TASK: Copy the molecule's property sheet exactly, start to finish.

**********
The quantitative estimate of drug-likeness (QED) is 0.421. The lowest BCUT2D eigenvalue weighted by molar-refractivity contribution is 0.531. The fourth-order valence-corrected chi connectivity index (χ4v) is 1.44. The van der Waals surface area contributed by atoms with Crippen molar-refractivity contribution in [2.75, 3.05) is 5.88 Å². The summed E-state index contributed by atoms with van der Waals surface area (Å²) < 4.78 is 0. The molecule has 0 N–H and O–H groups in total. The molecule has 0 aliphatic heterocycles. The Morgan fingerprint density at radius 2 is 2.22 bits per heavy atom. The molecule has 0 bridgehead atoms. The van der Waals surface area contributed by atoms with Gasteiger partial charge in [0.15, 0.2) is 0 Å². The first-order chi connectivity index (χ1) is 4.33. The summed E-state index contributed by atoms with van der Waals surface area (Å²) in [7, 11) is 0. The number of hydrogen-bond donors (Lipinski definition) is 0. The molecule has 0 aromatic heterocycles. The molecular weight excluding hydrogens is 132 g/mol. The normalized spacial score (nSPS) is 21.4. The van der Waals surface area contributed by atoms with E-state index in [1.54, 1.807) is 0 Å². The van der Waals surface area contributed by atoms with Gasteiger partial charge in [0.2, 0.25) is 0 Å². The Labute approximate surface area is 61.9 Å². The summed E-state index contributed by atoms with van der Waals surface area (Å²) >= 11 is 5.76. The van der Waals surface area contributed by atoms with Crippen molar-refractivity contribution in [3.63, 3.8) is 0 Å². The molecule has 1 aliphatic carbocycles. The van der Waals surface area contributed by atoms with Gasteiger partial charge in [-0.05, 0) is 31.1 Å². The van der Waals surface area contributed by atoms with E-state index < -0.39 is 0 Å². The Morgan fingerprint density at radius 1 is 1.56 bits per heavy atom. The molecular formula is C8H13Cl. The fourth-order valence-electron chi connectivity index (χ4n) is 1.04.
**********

The quantitative estimate of drug-likeness (QED) is 0.421. The lowest BCUT2D eigenvalue weighted by molar-refractivity contribution is 0.531. The fourth-order valence-corrected chi connectivity index (χ4v) is 1.44. The van der Waals surface area contributed by atoms with Crippen molar-refractivity contribution in [2.75, 3.05) is 5.88 Å². The summed E-state index contributed by atoms with van der Waals surface area (Å²) < 4.78 is 0. The molecule has 0 N–H and O–H groups in total. The molecule has 0 aliphatic heterocycles. The Morgan fingerprint density at radius 2 is 2.22 bits per heavy atom. The molecule has 0 bridgehead atoms. The van der Waals surface area contributed by atoms with Gasteiger partial charge in [0.15, 0.2) is 0 Å². The first-order chi connectivity index (χ1) is 4.33. The summed E-state index contributed by atoms with van der Waals surface area (Å²) in [7, 11) is 0. The number of hydrogen-bond donors (Lipinski definition) is 0. The molecule has 0 aromatic heterocycles. The molecular weight excluding hydrogens is 132 g/mol. The normalized spacial score (nSPS) is 21.4. The van der Waals surface area contributed by atoms with E-state index in [1.54, 1.807) is 0 Å². The van der Waals surface area contributed by atoms with Gasteiger partial charge in [0.2, 0.25) is 0 Å². The Labute approximate surface area is 61.9 Å². The summed E-state index contributed by atoms with van der Waals surface area (Å²) >= 11 is 5.76. The van der Waals surface area contributed by atoms with Crippen molar-refractivity contribution in [3.63, 3.8) is 0 Å². The molecule has 1 aliphatic carbocycles. The van der Waals surface area contributed by atoms with Gasteiger partial charge in [-0.05, 0) is 31.1 Å². The van der Waals surface area contributed by atoms with E-state index < -0.39 is 0 Å². The Morgan fingerprint density at radius 1 is 1.56 bits per heavy atom. The molecular formula is C8H13Cl. The fourth-order valence-electron chi connectivity index (χ4n) is 1.04.